To achieve these goals, he required a number of slaves, and sought the local tribesmen for labour. However, the indigenous inhabitants refused to become labourers, wishing to retain their nomadic lifestyle. Thus, the importing of slaves began in 1658 from countries including India, Indonesia, Mozambique, Madagascar and even Angola. The labour force was large, and the Cape settlement was no longer simply a refreshment station for trading ships en route to the East, but a sizeable colony.

FranschhoekThe establishment of Franschhoek, and the birth of a new culture

Individual Huguenots began to settle in the Cape from 1671 onwards. From 1688 to 1689, a large number fled religious persecution in France as protestant-reformed Christians and immigrated to the Cape of Good Hope to find a new life. The name "Franschhoek" stems from the Dutch phrase "Fransche Hoek", which means "French corner". The Dutch referred to the area as the "French corner" because of the significant number of French nationals living there.

Farms were granted to these new settlers, all bearing French names in honour of their country of origin. Many farms today still have their original names given to them by the French settlers who built them.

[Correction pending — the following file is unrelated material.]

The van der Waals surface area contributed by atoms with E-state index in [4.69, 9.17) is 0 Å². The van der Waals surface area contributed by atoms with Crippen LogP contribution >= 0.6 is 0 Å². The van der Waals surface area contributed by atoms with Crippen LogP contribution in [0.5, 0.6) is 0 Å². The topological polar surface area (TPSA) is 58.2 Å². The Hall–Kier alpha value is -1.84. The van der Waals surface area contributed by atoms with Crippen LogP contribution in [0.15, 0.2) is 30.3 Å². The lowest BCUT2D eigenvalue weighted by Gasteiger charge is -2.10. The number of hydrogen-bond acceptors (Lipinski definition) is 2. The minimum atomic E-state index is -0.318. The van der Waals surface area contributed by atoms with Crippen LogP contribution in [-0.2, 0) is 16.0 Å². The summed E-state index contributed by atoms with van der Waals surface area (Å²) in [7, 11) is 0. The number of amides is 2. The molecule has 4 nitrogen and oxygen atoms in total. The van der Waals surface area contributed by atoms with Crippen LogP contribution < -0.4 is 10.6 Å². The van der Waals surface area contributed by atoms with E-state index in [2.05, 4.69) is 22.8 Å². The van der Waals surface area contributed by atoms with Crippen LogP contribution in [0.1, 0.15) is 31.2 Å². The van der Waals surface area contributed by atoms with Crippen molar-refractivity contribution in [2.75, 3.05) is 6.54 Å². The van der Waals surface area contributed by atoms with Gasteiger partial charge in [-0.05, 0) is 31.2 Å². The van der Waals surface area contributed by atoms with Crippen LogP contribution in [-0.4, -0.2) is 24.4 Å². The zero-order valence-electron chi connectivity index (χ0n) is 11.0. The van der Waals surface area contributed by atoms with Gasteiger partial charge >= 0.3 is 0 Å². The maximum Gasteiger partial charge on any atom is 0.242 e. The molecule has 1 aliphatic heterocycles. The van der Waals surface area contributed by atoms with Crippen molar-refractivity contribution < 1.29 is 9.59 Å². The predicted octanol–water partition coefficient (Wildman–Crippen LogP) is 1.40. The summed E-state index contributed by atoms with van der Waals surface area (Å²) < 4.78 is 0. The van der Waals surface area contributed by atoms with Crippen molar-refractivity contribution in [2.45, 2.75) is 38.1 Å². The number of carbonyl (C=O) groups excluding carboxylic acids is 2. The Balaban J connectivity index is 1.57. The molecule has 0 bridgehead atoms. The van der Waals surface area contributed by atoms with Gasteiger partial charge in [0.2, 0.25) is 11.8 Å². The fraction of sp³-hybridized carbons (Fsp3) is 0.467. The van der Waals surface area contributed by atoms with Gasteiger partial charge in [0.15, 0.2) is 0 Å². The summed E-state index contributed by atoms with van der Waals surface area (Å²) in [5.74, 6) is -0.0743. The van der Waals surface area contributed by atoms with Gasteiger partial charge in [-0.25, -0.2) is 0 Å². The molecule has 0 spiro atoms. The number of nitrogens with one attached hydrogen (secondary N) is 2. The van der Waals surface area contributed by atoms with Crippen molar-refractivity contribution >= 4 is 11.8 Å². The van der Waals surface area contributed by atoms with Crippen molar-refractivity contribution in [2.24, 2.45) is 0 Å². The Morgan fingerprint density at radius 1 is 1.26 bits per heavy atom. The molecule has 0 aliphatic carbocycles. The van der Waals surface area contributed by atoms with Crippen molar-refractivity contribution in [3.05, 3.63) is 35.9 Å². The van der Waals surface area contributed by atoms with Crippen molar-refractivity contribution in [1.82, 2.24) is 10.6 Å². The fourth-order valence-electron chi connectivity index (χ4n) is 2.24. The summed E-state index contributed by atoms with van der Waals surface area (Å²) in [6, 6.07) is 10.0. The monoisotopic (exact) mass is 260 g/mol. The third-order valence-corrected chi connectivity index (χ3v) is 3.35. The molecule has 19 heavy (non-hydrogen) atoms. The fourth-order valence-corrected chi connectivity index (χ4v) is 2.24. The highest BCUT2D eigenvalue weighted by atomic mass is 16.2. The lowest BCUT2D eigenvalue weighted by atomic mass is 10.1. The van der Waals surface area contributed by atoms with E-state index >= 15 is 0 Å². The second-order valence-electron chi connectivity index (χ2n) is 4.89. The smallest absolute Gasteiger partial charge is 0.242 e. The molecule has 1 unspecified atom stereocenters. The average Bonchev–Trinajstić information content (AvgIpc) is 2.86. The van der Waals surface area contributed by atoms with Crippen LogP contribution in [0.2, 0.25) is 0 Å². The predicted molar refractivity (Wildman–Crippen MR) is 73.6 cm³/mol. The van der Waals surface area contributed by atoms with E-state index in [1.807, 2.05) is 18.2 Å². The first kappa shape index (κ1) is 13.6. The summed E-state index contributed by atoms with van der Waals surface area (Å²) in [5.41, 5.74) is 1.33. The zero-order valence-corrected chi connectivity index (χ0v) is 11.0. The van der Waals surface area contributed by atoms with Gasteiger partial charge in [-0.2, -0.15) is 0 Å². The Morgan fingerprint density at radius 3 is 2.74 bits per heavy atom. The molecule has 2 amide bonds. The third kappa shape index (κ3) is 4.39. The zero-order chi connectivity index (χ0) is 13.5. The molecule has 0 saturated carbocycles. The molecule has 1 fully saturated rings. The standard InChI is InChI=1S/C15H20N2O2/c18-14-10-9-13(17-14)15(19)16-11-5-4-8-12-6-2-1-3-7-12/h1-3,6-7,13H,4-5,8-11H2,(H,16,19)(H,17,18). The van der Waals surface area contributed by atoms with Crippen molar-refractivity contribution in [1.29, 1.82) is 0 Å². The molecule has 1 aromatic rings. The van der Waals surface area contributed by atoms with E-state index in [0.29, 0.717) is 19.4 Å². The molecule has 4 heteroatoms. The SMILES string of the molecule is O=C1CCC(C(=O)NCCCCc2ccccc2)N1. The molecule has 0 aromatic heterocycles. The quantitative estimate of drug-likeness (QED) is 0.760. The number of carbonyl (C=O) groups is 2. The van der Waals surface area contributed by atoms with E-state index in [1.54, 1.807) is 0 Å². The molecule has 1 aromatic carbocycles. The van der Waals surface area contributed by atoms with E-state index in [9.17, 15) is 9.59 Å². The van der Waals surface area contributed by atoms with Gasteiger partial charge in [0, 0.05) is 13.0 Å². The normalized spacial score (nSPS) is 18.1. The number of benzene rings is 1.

Over the following years, the lifestyle and culture of the area became very cosmopolitan. Eastern cultures embraced by the Indian, Malaysian and Asian slaves merged with the European cultures of the Dutch and French Huguenot settlers. Indigenous groups found it impossible to sustain their traditional ways of living off the landscape as their access to grazing land and watering places for cattle became increasingly restricted by colonial occupation of the region. They too became incorporated within colonial life as they worked for farmers on a seasonal basis. Intermarriage between slaves and their masters was common in the early years. The male European population far outweighed the female European population.

The decline of the Khoikhoi and San Bushmen

After the loss of their seasonal grazing ground to European settlement, the fate of these indigenous groups worsened in 1713 when a smallpox epidemic hit the Cape. The San and Khoi would suffer the greatest number of losses, with the smallpox seeing to their near disappearance from the south-western Cape.